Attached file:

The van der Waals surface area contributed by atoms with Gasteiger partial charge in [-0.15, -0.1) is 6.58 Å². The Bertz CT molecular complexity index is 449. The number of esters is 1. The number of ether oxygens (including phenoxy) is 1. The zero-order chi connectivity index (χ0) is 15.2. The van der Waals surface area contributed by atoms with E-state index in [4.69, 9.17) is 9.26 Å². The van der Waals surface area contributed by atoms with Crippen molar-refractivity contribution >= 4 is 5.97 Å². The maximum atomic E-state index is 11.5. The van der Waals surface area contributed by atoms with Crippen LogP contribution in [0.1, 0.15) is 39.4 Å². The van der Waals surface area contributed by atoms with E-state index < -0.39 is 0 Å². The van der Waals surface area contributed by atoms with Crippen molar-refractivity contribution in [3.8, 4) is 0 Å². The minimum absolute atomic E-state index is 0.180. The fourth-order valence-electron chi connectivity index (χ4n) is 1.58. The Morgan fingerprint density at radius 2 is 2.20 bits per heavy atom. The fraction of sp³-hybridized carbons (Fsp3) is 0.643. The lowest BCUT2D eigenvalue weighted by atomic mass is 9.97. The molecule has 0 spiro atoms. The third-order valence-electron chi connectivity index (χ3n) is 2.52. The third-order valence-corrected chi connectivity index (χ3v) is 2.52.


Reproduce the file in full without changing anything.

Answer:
The van der Waals surface area contributed by atoms with Gasteiger partial charge in [-0.15, -0.1) is 6.58 Å². The Bertz CT molecular complexity index is 449. The number of esters is 1. The number of ether oxygens (including phenoxy) is 1. The zero-order chi connectivity index (χ0) is 15.2. The van der Waals surface area contributed by atoms with E-state index in [4.69, 9.17) is 9.26 Å². The van der Waals surface area contributed by atoms with Crippen molar-refractivity contribution >= 4 is 5.97 Å². The maximum atomic E-state index is 11.5. The van der Waals surface area contributed by atoms with Crippen LogP contribution in [0.1, 0.15) is 39.4 Å². The van der Waals surface area contributed by atoms with E-state index < -0.39 is 0 Å². The van der Waals surface area contributed by atoms with Crippen molar-refractivity contribution in [3.8, 4) is 0 Å². The minimum absolute atomic E-state index is 0.180. The fourth-order valence-electron chi connectivity index (χ4n) is 1.58. The Morgan fingerprint density at radius 2 is 2.20 bits per heavy atom. The fraction of sp³-hybridized carbons (Fsp3) is 0.643. The lowest BCUT2D eigenvalue weighted by atomic mass is 9.97. The molecule has 0 spiro atoms. The third-order valence-electron chi connectivity index (χ3n) is 2.52. The third-order valence-corrected chi connectivity index (χ3v) is 2.52.